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Hugh Masekela and flugelhorn http://galleryhip.com/hugh-masekela.html

Hugh Masekela peers through his flugelhorn.

Today is the 76th birthday of Hugh Masekela, South African flugelhornist, composer, and singer. He is truly a world class jazz musician. His music, like so much of the apartheid era in South Africa, was an important part of the defiant political voice against apartheid South Africa.  His music is powerful, full of energy and emotion, blending African rhythms with American swing and South African politics.

The first time I ever heard of Hugh Masekela was in June of 1967. I was finishing my first year of college at Monterey Peninsula College in Monterey, California (1966-1967). I knew nothing about what was going on in South Africa at the time. My political awareness focused on anti-Vietnam war politics only. But that’s what dominated the political discussions on campuses everywhere then, not apartheid South Africa.

Masekela was slated to perform at the Monterey Pop Festival—June 16th, 17th, and 18th, 1967—Saturday evening on the 17th.  My 19th birthday was the following day on June 18th.  Some of the festival’s producers showed up on campus on day, looking to hire ushers to work during the festival run.

Hugh Masekela at Monterey

Hugh Masekela at Monterey

I wasn’t hired, but I had several college friends (lady friends at that) who were hired and I was able to get comp tickets from them for several shows. That’s how I was able to hear him play. Sadly, I remember very little about his performance. Wikipedia places his performance between Moby Grape and the Byrds. I remember Moby Grape and they were amazing musicians. I would get the chance to see them again the following year in February of 1968 in Lewiston, Idaho, at a dance club on Main Street called Caseys.  I was living in Pullman, Washington, at the time taking classes at Washington State University.  Caseys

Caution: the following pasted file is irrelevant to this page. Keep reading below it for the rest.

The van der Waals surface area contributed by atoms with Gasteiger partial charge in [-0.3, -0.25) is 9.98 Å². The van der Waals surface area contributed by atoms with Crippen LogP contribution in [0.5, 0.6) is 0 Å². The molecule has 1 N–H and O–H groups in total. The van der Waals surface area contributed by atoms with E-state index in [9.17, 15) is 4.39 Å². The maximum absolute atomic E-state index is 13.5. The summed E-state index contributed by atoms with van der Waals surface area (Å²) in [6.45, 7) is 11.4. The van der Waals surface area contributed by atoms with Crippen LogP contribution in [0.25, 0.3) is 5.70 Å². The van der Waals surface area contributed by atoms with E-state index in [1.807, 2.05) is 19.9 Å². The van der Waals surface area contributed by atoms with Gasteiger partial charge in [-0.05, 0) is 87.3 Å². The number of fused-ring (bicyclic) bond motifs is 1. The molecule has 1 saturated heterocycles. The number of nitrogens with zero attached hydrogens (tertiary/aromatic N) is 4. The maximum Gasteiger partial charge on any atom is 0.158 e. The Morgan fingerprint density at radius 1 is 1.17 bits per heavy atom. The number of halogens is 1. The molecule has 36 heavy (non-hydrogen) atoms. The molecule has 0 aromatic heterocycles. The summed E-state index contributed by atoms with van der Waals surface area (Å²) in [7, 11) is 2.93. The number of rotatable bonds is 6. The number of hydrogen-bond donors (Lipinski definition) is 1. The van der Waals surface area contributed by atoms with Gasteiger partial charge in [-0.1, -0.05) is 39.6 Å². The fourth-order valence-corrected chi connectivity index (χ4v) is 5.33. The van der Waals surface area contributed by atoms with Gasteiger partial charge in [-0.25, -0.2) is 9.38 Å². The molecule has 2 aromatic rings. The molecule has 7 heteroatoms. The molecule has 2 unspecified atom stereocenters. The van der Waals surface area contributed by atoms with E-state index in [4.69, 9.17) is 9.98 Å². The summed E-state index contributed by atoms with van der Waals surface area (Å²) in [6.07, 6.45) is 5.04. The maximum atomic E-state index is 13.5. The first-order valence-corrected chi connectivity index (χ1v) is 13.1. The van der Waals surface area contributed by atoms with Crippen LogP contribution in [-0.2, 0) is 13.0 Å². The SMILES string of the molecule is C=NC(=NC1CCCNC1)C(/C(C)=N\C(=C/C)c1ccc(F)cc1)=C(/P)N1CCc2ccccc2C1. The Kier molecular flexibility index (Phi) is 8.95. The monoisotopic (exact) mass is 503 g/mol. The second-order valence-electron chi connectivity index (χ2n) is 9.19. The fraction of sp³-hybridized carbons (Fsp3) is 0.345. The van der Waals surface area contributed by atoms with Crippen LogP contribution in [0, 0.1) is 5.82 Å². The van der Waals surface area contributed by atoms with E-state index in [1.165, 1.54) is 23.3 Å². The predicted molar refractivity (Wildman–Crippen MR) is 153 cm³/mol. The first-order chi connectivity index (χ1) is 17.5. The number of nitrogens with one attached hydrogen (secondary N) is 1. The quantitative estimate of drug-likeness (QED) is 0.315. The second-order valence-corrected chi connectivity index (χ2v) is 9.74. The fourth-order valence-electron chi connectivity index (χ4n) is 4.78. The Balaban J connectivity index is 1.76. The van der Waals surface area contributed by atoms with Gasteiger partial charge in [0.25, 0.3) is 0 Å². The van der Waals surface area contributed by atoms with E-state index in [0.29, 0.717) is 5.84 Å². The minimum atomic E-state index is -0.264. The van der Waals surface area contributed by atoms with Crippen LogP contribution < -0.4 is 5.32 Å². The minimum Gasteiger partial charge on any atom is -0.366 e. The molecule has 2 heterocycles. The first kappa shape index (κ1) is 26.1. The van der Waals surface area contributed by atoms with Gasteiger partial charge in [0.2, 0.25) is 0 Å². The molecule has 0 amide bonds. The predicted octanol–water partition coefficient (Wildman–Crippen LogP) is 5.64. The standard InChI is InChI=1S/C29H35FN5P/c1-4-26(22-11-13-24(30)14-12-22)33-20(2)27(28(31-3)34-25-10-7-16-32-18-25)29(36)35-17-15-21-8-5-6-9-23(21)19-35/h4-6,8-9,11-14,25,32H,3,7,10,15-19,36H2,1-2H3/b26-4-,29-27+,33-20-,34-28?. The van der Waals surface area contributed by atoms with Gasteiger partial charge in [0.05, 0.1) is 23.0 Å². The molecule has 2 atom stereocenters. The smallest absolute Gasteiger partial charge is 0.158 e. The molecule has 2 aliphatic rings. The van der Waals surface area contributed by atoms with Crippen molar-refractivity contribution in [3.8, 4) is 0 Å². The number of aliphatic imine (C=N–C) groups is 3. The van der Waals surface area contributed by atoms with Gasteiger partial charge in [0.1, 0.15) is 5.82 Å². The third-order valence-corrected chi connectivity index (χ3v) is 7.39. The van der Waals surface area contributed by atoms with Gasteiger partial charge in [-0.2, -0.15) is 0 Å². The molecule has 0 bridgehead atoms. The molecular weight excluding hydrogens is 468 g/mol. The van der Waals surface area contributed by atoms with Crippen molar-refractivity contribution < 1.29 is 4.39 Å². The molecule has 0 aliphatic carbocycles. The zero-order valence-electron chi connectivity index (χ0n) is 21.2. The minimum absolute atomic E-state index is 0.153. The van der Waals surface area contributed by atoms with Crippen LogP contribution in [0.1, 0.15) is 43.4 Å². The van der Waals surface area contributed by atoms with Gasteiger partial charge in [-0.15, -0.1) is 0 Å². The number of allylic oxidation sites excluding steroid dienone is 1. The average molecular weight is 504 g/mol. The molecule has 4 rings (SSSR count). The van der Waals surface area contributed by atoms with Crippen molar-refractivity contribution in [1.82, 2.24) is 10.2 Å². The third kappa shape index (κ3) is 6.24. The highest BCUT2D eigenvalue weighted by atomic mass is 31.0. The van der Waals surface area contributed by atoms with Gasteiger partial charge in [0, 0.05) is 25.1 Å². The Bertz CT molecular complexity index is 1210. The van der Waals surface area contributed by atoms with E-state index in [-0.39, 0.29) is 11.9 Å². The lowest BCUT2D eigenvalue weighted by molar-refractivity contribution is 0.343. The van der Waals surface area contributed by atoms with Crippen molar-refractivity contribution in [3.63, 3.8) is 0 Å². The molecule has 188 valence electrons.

caseys of lewiston

was unusual in the fact that the owner, Pat Patoray, was somehow able to book many of the major rock bands of the sixties, including Moby Grape.  The club was close enough to Pullman to make a relatively easy job of driving, as long as the Lewiston grade (also known as “The Spiral Highway”)  was passable, especially in winter.

The act I vividly remember is Otis Redding’s performance, the last act that night. I couldn’t find any seats inside the arena, but the festival tech folks had set up this enormous outdoor screen outside and somehow projected his performance on the screen. For the time, it was pretty amazing technology.

Hugh Masekela at Monterey http://www.rollingstone.com/music/news/a-bloody-battle-over-monterey-pop-festival-19680406

Otis Redding at Monterey chatting with Jimi Hendrix

Check out the power of his song “Coal Train” from the 2002 film Amandla. Reminds me of the train symbolism in Alan Paton’s Cry, the Beloved Country.

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Jung quoteMy interest in Jung’s principal theories of psychology and myth stems from an initial curiosity about and fascination with T.S. Eliot’s Four Quartets. Two epigraphs in ancient Greek from Heraclitus of Ephesus introduce the collection. One of the two reads as follows:

 “The way upward and the way downward are the same.”

 What fascinates me is the notion that despite the logical (in a scientific sense) impossibility of two opposites existing at the same time, an inherent truth, nevertheless, exists. Much of Eliot’s poem attempts to extract a sense of truth by confronting the wisdom of paradox. I don’t pretend to have any scholarly understanding of what Eliot is trying to “say”—I am a true believer of the idea that poems do not necessarily have to “say” anything; they just are— in these poems; in fact, without Joe Gilde’s marginalia, I would have little access to any understanding at all. The best I can hope for is an appreciation for specific lines in the work that hold a particular fascination for me. Just for a brief example, I offer the following from “Burnt Norton,” no. 1 of the Four Quartets:

Time present I recognize the misapprehension we have of time. We lack either the willingness or the spiritual strength to understand  any but the narrow definitions of time. By this I mean time is ether past or future—what has happened or what will happen. But what if we at least acknowledge the possibility that time is an illusion? My amateurish attempt describes Eliot’s syllogism is as follows: